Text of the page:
Why the Song of Ice and Fire Prophesy Is a Big Part of ‘House of the Dragon’

Why the Song of Ice and Fire Prophesy Is a Big Part of ‘House of the Dragon’

Last night, I had a dream… and I foresaw you having questions about the A Song of Ice and Fire prophecy on House of the Dragon. See what I did there? Also known as the Prince That Was Promised prophecy, it was a big part of Game of Thrones as well… and I’m kind of struggling to see why it’s such a BFD for these characters. Doesn’t really feel like their monkey and circus, if you ask me. That’s a problem for future Targaryens.

In tonight’s House of the Dragon, Old Man Viserys accidentally tells Queen Alicent about the prophecy on the Catspaw dagger that was supposed to be For Heir Eyes Only. To make matters worse, Viserys thought he was talking to his daughter, so he basically says “I think it’s you,” meaning Rhaenyra, and Alicent now believes that the prophecy is referring to herself and/or her son Aegon. DUN DUN DUNNNN!!!!! …or is it?

A quick refresher:

Here’s the wording of the prophecy as written on the dagger:

“From my blood come the prince that was promised and his will be the song of ice and fire.”

We learned in House of the Dragon that this prophecy is the divine right of the Targaryen dynasty. It has been passed on from heir to heir along with the belief that a Targaryen must sit on the Iron Throne if they are to survive the prophesied Long Night (the arrival of the White Walkers). That’s why Viserys told the Sea Snake that Laenor and Rhaenyra’s kids could only have the surname Velaryon until one of them was crowned king or queen, at which point they’d have to be renamed Targaryen. It has also, we can only presume, strengthened the belief within House Targaryen over the years that they need to do as much incest as humanly possible.

Eventually, people in Essos and Westeros start referring to the “Prince That Was Promised” as the reincarnation of a legendary hero named Azor Azai. On Game of Thrones, there were many candidates for Azor Azai reborn, depending on who you talked to, including Stannis Baratheon, Daenerys Targaryen (many thought her older brother/Jon’s father Rhaegar was the prince that was promised before his death), and Jon Snow.

Why is this important?

Why is it a big deal that Alicent A) knows about the prophecy and B) thinks that it’s about her? The best answer I can come up with is that it lets Alicent enjoy the entitlement if she thinks that she herself is the princess who was promised. It gives her a personal reason to fight for herself and her children in King’s Landing and get them on the Iron Throne no matter what cost. If she thinks that Viserys was talking about her son Aegon, that makes a little more sense. She may have thought he was telling her to put her son on the Iron Throne at all costs, but the king’s fragmented sentences make it difficult to know for sure.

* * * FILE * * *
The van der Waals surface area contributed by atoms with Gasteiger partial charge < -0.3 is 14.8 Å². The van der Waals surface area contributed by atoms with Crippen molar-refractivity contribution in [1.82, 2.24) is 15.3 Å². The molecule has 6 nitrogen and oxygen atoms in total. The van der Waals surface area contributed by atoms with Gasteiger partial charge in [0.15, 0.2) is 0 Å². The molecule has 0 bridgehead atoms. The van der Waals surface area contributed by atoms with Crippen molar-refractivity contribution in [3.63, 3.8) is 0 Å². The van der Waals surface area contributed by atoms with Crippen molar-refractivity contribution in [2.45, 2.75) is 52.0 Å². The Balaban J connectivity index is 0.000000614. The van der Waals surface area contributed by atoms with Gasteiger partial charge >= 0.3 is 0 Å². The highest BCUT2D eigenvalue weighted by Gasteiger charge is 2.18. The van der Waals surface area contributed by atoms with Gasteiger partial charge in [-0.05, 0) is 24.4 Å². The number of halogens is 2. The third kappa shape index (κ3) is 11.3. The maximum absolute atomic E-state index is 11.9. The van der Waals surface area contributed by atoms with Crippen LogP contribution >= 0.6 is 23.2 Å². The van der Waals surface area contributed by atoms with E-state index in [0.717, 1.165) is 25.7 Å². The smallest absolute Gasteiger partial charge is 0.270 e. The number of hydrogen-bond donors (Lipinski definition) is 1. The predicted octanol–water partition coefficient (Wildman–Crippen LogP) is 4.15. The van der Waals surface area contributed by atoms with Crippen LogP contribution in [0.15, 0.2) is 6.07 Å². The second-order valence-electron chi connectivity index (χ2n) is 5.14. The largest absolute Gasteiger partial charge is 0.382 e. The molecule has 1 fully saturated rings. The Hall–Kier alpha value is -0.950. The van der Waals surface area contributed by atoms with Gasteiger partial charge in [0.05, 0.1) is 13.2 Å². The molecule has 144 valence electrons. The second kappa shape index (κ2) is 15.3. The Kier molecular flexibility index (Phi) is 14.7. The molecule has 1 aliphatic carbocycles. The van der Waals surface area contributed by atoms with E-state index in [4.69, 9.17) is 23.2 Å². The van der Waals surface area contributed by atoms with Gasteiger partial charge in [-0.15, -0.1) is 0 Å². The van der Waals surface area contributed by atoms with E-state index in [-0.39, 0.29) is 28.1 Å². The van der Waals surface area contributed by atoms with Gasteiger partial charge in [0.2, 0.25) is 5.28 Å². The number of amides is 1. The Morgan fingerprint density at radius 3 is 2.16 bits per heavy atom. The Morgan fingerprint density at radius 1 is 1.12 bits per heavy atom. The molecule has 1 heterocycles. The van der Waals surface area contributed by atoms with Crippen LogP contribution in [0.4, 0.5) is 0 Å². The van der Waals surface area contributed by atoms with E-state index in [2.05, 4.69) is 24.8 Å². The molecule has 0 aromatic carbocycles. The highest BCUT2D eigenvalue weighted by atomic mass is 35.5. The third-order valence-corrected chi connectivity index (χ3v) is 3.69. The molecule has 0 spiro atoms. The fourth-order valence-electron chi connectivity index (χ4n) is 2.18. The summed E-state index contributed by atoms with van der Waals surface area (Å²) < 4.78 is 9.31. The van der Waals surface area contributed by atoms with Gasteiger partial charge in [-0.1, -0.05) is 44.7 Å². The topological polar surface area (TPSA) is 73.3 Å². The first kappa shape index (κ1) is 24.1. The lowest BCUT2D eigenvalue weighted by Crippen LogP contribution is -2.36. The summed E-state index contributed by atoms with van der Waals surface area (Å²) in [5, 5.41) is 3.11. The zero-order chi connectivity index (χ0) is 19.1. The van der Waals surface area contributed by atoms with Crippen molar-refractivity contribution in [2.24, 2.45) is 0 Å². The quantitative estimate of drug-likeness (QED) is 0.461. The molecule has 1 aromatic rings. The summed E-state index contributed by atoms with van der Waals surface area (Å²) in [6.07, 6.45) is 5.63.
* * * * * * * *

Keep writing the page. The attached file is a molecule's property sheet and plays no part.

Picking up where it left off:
This content is imported from {embed-name}. You may be able to find the same content in another format, or you may be able to find more information, at their web site.

But there’s some dramatic irony to the situation.

We’ve all, I presume, seen the final season of Game of Thrones, right? We know that it’s technically not a Targaryen who was on the pointy chair when the White Walkers were defeated. Daenerys and Jon Snow, neé Aegon Targaryen, were leading the charge against them in the North and their union could be considered a song of ice (Jon) and fire (Dany). So it could be either or both of them—but only if some elements of the prophecy as Viserys understands it are incorrect. So how are we supposed to take the wording of the prophecy as seriously as the characters on House of the Dragon do when we know it’s not really that important?

Are we going to learn that the Stark family, since Arya killed the Night King with the very dagger the prophecy is written on, or the Lannister family, since Cersei was on the Iron Throne at the time, has secret Targaryen blood? I’m fine with that—the That’s So Raven effect happens all the time in stories like this—just as long as we eventually learn what the prophecy actually means.

There’s also the issue of timing.

We know that it’s not relevant for over a century even with all the time jumps. Winter is literally not coming for Rhaenyra or Alicent or any of their children. At least, not like that. The stakes seem pretty low IMHO. If the succession fight becomes about keeping a Targaryen on the Throne, it literally does not matter. Alicent and Viserys’s kids have exactly as much Targaryen blood as Rhaenyra and Laenor Harwin’s. The “purest” Targ kids, gross, at the moment are the ones that Rhaenyra has with Daemon. You can’t make me believe that the conflict about who should rule Westeros after King Vis has to do with anything other than patriarchy.

Personally, I would pay more attention to Helaena Targaryen, who has been mumbling little prophecies left and right while playing with bugs. That seems more relevant to the events of House of the Dragon. Hate to be that guy, but, news flash (and spoiler warning): Daenerys and Jon are the descendants of Rhaenyra Targaryen, not Alicent Highwater. Pack it up, Miss Thing! You’ve already lost the war!

      Source link